As with Fresh's collaborations with Jo Ratcliffe and R. Nichols, this was quite a nice little surprise. The company teamed up with renowned Italian ceramic house Rometti to create limited-edition packaging for their Umbrian Clay Mask. I can't think of a more appropriate company to produce the design, as Rometti is not only based in Umbria near where the clay for Fresh is sourced, but obviously pottery-inspired limited edition packaging for a clay-based mask is perfect.
Why the clay mask to get the artistic treatment? Fresh co-founder Alina Roytberg explains, “The Umbrian Clay Purifying Mask is one of our most iconic products. The mask is truly amazing, because it can be used on all skin types without drying out the complexion. When the product first came out, we didn’t launch it in a big way, and we’re very excited to do that now and be able to share the rich history behind the ingredient.” The Umbrian Clay line was first launched in 2000 after Roytberg witnessed the amazingly clear complexion of a Rome-based friend who previously struggled with acne - the clay she found in a local store had done the trick. Roytberg tracked down the source of the clay, which is a small town in Perugia called Nocera Umbra, and from there the Umbrian Clay line was born. The clay has been used literally for centuries to treat various skin concerns and is a renewable resource that's mined ethically by Fresh. (You can read more about the production process here.)
As for the design, Rometti Artistic Director Jean Christophe Clair says that he was inspired by all of Umbria, from its natural elements ("rivers", "hills" and "sunsets" were his key words) and architecture to its status, as he puts it, "the center of the history of Italy." The soft colors Clair used reflect the region's blue skies and earthy terracotta hues of the clay.
Rometti is a 90-year old company that's known for being the first Italian ceramic house to put a more avant-garde style on their wares as opposed to traditional Italian Renaissance and Art Nouveau designs. Most of the early pieces were produced in conjunction with artists Corrado Cagli and Dante Baldelli. I wasn't familiar with either of those two names, but apparently Baldelli was a nephew of Settimio Rometti, one of the company's founders. He attended the Academy of Fine Arts in Rome where he met Cagli. Along with a host of other artists, including Futurist Giacomo Balla (love the Futurists!), they "were given complete freedom to experiment their artistry." The Fresh collab maintains this tradition of artistic freedom today, as the company gave Rometti "free reign". The design process came about easily, which is not surprising given that the mask is a product that comes directly from Rometti's everyday environment. Says Roytberg, “It was one of those incredible things where you communicate without over-communicating because the response, for [the Rometti owners], it’s natural—they live in this world, they work with clay under the sky—so it’s one of those transcendental things that just happens."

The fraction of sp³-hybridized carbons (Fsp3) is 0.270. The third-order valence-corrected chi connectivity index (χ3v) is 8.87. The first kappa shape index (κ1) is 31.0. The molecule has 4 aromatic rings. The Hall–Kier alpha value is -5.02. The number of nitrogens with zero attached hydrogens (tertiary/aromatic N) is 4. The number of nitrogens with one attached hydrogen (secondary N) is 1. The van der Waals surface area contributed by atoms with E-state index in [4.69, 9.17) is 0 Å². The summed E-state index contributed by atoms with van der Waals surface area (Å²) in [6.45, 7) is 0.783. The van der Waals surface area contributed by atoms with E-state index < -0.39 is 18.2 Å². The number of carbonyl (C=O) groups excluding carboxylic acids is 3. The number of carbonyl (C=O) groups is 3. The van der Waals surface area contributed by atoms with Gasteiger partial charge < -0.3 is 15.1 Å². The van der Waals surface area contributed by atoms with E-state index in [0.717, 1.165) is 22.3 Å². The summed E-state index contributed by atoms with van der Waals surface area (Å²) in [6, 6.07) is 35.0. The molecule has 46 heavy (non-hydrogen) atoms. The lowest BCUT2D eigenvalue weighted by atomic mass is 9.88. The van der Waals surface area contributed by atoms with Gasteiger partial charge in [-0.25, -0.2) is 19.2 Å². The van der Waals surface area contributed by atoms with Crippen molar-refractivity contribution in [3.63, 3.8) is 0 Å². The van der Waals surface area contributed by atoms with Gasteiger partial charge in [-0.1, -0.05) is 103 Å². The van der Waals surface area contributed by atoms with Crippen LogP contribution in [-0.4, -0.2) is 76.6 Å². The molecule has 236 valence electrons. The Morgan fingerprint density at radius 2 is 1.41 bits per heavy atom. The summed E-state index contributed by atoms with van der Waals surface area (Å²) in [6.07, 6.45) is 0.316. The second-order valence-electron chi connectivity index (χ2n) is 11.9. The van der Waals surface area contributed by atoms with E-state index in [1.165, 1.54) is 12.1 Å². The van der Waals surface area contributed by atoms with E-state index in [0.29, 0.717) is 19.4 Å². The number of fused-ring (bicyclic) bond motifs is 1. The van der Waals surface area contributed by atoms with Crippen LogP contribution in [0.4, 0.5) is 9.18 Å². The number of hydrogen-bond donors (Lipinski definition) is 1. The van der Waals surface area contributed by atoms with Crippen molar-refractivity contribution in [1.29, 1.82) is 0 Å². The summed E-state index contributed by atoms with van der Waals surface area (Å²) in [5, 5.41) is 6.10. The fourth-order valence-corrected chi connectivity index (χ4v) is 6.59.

While Clair created a unique new design for Fresh, it's clear he was continuing in the footsteps of Cagli and Baldelli, which you can see below in some examples of their work. What's notable about these is the modern style given to traditional decorative themes, e.g. mythological scenes, farming, fishing, etc. - they're a far cry from, say, ancient Greek vases or majolica. I'm including just a few pieces here but if you're finding yourself head over heels in love with Rometti's work, here's a whole book to drool over.
I spy mermaids!
I love this jellyfish-topped vase.
I think Clair may have been looking at this 1936 piece when coming up with one of the designs that appeared on the Fresh packaging.
And perhaps borrowed from one of his own more recent works for the face that appears on the lid.
Some more recent Rometti collaborations that caught my eye were with surrealist artist Jean Cocteau (been eyeing this vintage compact with his work on it for over a year now but can't pull the trigger - so expensive!) and lingerie designer Chantal Thomass, both of which were overseen by Clair.
Final thoughts: I can appreciate Rometti's craftsmanship but the artwork in the Baldelli/Cagli vein just isn't my speed, so the Fresh packaging isn't my favorite. However, the design was definitely the most representative of Rometti's aesthetic and it is a historic company. And as I said earlier, if Fresh was going to choose any company to partner with to create a limited edition Umbrian Clay Mask, Rometti is absolutely perfect. It shows that some thought went into the collaboration rather than blindly choosing a random artist who probably couldn't capture the essence of Umbria, not to mention clay, as well as Rometti can.
What do you think?